When Luke was born earlier this year I knew I would not read at the pace of previous years. Newborn life is a joyful, but tiring life and the first six months of his life were tiring indeed. I am still grateful for the opportunities I did have. Few things bring me as much joy as sitting alone with a book in my hands and a cup of coffee by my side. If I were not busy writing this I would be reading my most recent purchase, The Right: The Hundred Year War for American Conservatism.

As a top ten list, this does not include everything I read this year. I was in and out of John Gill’s magnum opus, A Body of Doctrinal Divinity. I read the vast majority of Michael Bird’s Evangelical Theology as I prepared outlines for Sunday Evening Theology at HBC. I read the vast majority of the Exodus commentaries by Christopher Wright and T.D. Alexander for sermon preparation and monographs by L. Michael Morales and W. Ross Blackburn. I read numerous journal articles, online pieces, and newsletters (especially Digital Liturgies ) to my benefit. I also read for the third time Mark Dever’s classic Nine Marks of a Healthy Church with some brothers from my church. 

I always have minor regrets at the end of the year. I don’t read nearly enough fiction and literature (this year not any) and my non-fiction reading consists mostly of biblical and theological studies. I wish I could say I’ll read more widely next year, but I’m seriously considering reading nothing but my Bible and John Webster in 2023. 

I hope you’ll consider purchasing and reading one of the wonderful volumes below! I am confident you will enjoy them as much as I did. 

The Top Ten

Biblical Reasoning, Bobby Jamieson & Tyler Wittman. This is without question one of the most helpful books I have ever read. Jamieson and Wittman clarify confusing but common interpretive problems by equipping readers to interpret the Scriptures in a way that is befitting of God. They offer clear principles for interpretation that build upon each other. This book is a doctrinal and doxological delight!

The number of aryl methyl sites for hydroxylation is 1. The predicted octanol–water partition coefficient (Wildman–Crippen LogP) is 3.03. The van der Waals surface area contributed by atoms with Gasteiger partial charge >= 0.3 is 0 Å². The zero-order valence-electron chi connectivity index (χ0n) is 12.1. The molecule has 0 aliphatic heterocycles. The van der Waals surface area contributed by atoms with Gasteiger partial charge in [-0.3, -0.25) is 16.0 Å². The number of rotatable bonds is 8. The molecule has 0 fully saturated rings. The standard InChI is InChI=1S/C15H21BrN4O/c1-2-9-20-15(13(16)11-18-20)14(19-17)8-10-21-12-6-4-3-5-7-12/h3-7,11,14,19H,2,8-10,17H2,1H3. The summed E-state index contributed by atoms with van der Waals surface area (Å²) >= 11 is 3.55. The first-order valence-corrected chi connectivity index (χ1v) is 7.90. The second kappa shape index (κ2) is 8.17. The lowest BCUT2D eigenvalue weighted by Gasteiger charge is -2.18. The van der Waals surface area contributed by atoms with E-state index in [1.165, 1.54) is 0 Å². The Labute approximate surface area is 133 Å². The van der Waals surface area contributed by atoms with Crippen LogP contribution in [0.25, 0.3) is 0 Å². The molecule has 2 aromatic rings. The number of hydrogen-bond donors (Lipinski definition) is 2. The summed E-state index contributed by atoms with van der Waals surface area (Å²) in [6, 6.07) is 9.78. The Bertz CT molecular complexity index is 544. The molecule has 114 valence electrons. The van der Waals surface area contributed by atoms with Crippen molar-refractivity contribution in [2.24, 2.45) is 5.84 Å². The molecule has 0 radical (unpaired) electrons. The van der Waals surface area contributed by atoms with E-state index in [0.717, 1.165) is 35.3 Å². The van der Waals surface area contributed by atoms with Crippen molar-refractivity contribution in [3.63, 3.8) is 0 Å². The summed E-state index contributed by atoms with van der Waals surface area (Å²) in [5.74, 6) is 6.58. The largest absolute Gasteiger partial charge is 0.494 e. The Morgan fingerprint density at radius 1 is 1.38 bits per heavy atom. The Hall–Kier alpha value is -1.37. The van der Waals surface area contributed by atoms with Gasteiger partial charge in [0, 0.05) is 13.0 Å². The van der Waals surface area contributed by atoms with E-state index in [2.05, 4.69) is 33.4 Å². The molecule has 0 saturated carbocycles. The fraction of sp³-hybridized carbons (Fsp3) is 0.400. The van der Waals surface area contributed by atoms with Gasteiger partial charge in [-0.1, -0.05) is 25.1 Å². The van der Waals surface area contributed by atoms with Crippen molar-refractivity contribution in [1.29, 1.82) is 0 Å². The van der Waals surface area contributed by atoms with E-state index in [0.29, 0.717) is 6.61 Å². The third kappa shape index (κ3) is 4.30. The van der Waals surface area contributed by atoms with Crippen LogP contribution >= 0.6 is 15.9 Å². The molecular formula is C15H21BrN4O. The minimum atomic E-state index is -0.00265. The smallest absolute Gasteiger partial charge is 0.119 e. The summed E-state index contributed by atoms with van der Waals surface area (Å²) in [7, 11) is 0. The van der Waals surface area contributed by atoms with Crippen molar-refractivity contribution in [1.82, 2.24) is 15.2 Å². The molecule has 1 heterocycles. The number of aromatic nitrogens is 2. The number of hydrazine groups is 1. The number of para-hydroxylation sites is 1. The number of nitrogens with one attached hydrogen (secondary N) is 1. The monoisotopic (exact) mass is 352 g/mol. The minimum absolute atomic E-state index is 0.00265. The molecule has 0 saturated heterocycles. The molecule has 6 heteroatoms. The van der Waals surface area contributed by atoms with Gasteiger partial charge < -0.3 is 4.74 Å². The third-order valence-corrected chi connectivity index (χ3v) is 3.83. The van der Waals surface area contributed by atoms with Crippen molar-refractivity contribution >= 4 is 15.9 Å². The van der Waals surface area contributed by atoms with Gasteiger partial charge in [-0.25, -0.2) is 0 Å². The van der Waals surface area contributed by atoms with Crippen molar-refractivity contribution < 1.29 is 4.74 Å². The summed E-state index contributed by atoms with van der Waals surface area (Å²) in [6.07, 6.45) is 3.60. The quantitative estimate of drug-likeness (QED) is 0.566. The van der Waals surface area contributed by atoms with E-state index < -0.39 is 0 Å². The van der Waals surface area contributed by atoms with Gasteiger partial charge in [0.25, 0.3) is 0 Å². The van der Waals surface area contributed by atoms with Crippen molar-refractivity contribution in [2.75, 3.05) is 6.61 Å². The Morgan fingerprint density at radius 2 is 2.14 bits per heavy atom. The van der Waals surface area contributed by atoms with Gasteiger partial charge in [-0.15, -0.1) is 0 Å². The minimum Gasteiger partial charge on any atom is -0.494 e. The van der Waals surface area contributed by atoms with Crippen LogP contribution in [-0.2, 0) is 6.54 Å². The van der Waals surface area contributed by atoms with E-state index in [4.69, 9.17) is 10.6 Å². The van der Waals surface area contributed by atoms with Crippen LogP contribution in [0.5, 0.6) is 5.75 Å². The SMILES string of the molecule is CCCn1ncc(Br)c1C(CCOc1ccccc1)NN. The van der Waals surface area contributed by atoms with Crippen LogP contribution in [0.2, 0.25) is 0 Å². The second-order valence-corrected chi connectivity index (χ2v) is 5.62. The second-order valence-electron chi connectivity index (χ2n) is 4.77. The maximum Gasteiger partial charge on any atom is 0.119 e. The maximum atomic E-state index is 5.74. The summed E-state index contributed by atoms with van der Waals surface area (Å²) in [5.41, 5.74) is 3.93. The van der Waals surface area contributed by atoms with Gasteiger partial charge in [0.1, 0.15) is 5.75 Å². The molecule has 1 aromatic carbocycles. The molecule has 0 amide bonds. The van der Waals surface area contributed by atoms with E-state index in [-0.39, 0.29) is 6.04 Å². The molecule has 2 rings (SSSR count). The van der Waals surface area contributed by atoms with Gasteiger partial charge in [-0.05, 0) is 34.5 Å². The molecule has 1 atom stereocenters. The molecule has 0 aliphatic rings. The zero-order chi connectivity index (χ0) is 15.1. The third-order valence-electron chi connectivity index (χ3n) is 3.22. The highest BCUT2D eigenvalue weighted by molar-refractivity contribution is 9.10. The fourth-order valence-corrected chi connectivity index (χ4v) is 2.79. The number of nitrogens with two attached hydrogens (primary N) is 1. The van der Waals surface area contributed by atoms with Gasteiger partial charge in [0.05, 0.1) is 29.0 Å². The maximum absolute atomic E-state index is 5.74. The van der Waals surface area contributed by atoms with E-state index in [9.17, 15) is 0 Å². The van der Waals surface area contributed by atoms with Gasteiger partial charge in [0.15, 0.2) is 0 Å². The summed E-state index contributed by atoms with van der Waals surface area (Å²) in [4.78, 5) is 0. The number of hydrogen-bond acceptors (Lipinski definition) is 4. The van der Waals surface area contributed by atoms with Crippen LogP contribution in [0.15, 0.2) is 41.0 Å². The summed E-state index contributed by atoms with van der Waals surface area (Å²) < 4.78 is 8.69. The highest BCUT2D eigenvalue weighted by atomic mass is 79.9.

Interpreting Scripture with the Great Tradition, Craig Carter. We didn’t realize it, but many of us were taught to read the Bible through the eyes of the enlightenment. We would have never claimed to share the hermeneutics of modernity, but that was our practice. Carter helps his readers interpret the Bible with the communion of the saints throughout church history. The result is an orthodox, trinitarian, and Christological reading of Scripture that aims to behold the glory of God in Jesus Christ. It is necessary reading for any serious student or teacher of the Bible. 

Spurgeon the Pastor, Geoff Chang. I purchased this book on a whim while skimming the shelves at a bookstore on my birthday. I began reading it that night and could not put it down. Chang has provided pastors with a thorough and accessible treatment of Spurgeon’s pastoral ministry. When faithful examples are in such short supply, this account of Spurgeon’s ministry will encourage pastors to maintain their Baptist convictions and believe in the Spirit’s work through the ordinary means of grace. It convinced me that reading Spurgeon’s two-volume biography will most certainly be worth the effort. I hope Chang’s book is under the tree of every pastor this Christmas.